We as an IT group are about to go through all of our group policies and clean up/enhance them. I am trying to compile an easy to read document on what is configured and what is not.

I wanted to ask you guys about how you go about documenting what you have set in group policy. I found a really nice spreadsheet on Microsoft that has all setting for Computer Configuration\Policies\Administrative Templates: Policy definitions\All Settings and User Configuration\Policies\Administrative Templates: Policy definitions\All Settings. I just added a column for the state of each setting.

However, I know that one of our group policies has certain Windows Services being disabled. This does not show up in the list I described above. I then noticed that nothing in the Computer Configuration\Policies\Windows Settings\* and Computer Configuration\Policies\Software Settings\* are included in this list.

Does anyone have an suggestions on how to go about documenting these settings, or does anyone know where a list is for these so I can incorporate them into my list?


You can use RSOP.MSC or GPResult against a target machine to see how the various policies are affecting that system (and also the specified user account).


One challenge of Group Policy administration is to understand the cumulative effect of a number of Group Policy objects (GPOs) on any given computer or user, or how changes to Group Policy, such as reordering the precedence of GPOs or moving a computer or user to a different organizational unit (OU) in the directory, might affect the network. The Resultant Set of Policy (RSoP) snap-in offers administrators one solution. Administrators use the RSoP snap-in to see how multiple Group Policy objects affect various combinations of users and computers, or to predict the effect of Group Policy settings on the network.


Displays the Resultant Set of Policy (RSoP) information for a remote user and computer.

You can also use MS' Group Policy Management Console to get reports on how policies are applied and interacting with each-other.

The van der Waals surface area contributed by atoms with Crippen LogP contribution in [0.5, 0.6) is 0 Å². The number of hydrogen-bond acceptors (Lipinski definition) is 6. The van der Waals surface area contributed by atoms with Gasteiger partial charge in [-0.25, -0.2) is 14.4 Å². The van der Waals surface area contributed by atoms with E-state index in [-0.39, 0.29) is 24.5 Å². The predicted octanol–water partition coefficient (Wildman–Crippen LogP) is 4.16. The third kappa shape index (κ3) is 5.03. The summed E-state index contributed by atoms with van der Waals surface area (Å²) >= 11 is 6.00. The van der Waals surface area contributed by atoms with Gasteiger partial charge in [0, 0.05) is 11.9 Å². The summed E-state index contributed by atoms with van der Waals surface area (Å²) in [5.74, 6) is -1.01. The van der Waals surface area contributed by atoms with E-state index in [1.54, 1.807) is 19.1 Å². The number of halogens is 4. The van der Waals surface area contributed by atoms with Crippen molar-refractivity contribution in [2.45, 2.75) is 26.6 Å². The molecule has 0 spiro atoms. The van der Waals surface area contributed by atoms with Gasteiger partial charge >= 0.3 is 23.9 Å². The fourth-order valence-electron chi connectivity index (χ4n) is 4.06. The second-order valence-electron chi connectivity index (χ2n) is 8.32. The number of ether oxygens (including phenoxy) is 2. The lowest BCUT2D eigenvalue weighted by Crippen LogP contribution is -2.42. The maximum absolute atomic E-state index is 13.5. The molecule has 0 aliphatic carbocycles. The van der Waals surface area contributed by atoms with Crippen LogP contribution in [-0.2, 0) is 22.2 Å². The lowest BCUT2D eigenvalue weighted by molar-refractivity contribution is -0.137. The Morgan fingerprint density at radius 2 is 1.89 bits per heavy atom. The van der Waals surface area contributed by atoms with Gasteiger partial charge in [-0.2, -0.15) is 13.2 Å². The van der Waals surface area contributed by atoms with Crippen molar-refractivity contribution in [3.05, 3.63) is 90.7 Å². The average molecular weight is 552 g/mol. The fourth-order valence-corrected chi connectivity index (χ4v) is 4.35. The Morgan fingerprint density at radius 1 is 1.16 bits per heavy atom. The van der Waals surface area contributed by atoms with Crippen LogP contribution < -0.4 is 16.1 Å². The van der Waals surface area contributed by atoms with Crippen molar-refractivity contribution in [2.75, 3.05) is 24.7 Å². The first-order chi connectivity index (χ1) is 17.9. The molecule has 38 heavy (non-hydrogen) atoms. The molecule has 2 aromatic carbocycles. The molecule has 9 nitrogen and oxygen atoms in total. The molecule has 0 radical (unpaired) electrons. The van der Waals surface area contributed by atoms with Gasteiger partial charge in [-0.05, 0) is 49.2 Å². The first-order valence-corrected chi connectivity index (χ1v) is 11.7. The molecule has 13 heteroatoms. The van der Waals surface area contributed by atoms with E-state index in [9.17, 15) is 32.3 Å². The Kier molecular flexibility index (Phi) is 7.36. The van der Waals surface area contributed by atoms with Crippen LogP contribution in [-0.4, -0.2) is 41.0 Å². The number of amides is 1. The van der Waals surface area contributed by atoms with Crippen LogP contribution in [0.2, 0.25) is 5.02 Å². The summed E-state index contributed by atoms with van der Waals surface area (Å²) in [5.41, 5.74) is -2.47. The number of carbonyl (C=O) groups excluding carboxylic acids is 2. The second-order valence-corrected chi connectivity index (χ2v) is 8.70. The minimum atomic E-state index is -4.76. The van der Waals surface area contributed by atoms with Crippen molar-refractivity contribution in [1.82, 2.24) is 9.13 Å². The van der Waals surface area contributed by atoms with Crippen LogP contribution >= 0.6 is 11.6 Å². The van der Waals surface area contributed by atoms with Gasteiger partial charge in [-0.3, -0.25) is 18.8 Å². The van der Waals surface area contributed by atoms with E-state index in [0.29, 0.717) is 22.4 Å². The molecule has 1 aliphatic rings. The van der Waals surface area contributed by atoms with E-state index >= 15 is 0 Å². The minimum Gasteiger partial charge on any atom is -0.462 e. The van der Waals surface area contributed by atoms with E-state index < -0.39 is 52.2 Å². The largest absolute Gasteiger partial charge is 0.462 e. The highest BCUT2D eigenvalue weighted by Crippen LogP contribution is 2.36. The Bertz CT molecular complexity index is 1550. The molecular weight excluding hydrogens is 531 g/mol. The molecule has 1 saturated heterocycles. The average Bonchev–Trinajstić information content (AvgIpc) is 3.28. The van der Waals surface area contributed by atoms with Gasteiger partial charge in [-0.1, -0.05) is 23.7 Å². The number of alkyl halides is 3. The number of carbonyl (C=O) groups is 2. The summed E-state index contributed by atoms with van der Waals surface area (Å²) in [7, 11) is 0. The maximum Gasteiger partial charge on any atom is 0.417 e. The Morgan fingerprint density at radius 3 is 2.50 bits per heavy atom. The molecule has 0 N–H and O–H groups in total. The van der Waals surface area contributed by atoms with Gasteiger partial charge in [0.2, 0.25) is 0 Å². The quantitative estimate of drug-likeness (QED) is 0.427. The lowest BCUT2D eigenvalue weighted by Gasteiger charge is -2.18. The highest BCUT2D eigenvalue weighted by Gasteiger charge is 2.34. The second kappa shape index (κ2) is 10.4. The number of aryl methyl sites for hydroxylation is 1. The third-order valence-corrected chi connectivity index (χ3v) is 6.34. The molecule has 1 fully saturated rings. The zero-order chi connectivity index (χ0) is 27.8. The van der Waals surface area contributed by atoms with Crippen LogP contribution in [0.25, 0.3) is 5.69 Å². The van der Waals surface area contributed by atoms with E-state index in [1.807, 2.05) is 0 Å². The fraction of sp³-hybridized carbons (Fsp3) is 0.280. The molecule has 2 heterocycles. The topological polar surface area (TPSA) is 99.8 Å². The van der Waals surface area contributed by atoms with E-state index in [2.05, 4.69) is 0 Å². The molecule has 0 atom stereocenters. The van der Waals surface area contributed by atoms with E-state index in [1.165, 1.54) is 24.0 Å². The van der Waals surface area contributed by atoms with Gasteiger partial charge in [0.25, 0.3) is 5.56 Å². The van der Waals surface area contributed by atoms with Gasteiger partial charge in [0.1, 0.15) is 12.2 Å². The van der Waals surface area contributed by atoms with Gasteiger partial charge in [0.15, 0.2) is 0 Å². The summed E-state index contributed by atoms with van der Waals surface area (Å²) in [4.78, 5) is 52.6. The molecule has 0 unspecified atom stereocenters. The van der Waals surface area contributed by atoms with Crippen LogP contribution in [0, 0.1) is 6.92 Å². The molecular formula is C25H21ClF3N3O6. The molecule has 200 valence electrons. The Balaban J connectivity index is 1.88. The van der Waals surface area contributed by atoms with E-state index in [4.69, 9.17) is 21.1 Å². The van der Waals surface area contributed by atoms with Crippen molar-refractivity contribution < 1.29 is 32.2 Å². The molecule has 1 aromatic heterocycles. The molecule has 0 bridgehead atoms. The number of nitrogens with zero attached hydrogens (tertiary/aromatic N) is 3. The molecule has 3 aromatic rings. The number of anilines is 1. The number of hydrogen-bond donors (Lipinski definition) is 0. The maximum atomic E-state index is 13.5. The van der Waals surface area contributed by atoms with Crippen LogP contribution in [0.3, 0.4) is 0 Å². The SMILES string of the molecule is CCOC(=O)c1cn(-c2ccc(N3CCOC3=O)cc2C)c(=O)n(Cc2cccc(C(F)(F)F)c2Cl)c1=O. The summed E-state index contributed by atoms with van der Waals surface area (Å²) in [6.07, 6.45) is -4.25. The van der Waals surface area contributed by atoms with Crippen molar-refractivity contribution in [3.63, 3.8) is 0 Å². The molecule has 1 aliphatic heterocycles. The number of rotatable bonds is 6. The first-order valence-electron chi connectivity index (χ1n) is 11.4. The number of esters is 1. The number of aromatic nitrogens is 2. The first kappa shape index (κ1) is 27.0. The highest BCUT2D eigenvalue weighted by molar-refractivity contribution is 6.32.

GPMC simplifies the management of Group Policy by making it easier to understand, deploy, manage, and troubleshoot Group Policy implementations. GPMC also enables automation of Group Policy operations via scripting.

  • Very Very good information. Thanks for the reply. However I was looking for something more along the lines of this microsoft.com/download/en/details.aspx?id=25250 but for the Windows Settings in Group Policy. – lross1309 Jan 10 '12 at 20:23
  • The Windows Settings are in those documents you linked to. At least the Server 2008R2 and Windows 7 version has them ("Computer Configuration\Windows Settings" on the "Security" sheet/tab). The "Computer Configuration\Software Settings" are not included (most likely) because it is for Software Distribution and there are multiple parts/paths involved in using the Software Dist. system, so the reference doesn't cover them as there is not just a simple Registry entry associated with it to be referenced. – techie007 Jan 10 '12 at 20:46
  • Ah. Your the man. I filtered that sheet by "Windows 7, Windows Server 2008 R2" and didn't see those but if I Select All, there they are. Thank you so much :) – lross1309 Jan 10 '12 at 20:53

Create self-documenting group policy objects

Write your group policies so that each one does one specific thing, and give them descriptive names. If a policy requires more explanation, write it as a comment on the policy. While you are editing the policy, click on Action > Properties > Comment to edit the comment. These comments show up in the Group Policy Management console on the Details tab when you select a group policy object.


That is one way to go about it, but documenting all your GPO's that way sounds very manual and tedious. We use the GPMC scripting options to do a weekly backup & report of all GPO's. It's helped us in a few cases over the years because you have a backup, and can compare the HTML report of the GPO to see the differences. No manual work other than setting up a scheduled task to run the scripts each week.


Your Answer

By clicking “Post Your Answer”, you agree to our terms of service, privacy policy and cookie policy